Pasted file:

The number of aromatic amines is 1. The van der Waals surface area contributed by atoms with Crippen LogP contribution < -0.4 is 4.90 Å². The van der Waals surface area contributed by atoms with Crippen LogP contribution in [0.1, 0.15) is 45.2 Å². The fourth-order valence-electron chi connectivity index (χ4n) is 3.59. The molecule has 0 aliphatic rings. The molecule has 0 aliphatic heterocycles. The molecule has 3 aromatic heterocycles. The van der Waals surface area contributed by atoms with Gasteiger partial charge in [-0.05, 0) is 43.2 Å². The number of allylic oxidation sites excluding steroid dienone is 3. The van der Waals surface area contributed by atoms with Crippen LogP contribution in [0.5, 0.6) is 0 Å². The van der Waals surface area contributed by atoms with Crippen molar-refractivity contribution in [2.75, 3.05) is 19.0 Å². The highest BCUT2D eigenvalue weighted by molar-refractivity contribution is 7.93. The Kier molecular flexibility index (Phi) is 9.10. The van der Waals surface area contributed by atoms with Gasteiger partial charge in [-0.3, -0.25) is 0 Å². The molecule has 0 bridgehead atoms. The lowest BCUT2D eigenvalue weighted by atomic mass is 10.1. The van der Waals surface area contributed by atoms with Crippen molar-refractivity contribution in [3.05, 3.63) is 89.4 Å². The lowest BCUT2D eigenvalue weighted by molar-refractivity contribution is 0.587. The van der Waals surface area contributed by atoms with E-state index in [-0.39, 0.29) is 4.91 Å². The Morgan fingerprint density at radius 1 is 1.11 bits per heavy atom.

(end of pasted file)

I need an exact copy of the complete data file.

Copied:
The number of aromatic amines is 1. The van der Waals surface area contributed by atoms with Crippen LogP contribution < -0.4 is 4.90 Å². The van der Waals surface area contributed by atoms with Crippen LogP contribution in [0.1, 0.15) is 45.2 Å². The fourth-order valence-electron chi connectivity index (χ4n) is 3.59. The molecule has 0 aliphatic rings. The molecule has 0 aliphatic heterocycles. The molecule has 3 aromatic heterocycles. The van der Waals surface area contributed by atoms with Gasteiger partial charge in [-0.05, 0) is 43.2 Å². The number of allylic oxidation sites excluding steroid dienone is 3. The van der Waals surface area contributed by atoms with Crippen LogP contribution in [0.5, 0.6) is 0 Å². The van der Waals surface area contributed by atoms with Crippen molar-refractivity contribution in [2.75, 3.05) is 19.0 Å². The highest BCUT2D eigenvalue weighted by molar-refractivity contribution is 7.93. The Kier molecular flexibility index (Phi) is 9.10. The van der Waals surface area contributed by atoms with Gasteiger partial charge in [-0.3, -0.25) is 0 Å². The molecule has 0 bridgehead atoms. The lowest BCUT2D eigenvalue weighted by atomic mass is 10.1. The van der Waals surface area contributed by atoms with Crippen molar-refractivity contribution in [3.05, 3.63) is 89.4 Å². The lowest BCUT2D eigenvalue weighted by molar-refractivity contribution is 0.587. The van der Waals surface area contributed by atoms with E-state index in [-0.39, 0.29) is 4.91 Å². The Morgan fingerprint density at radius 1 is 1.11 bits per heavy atom.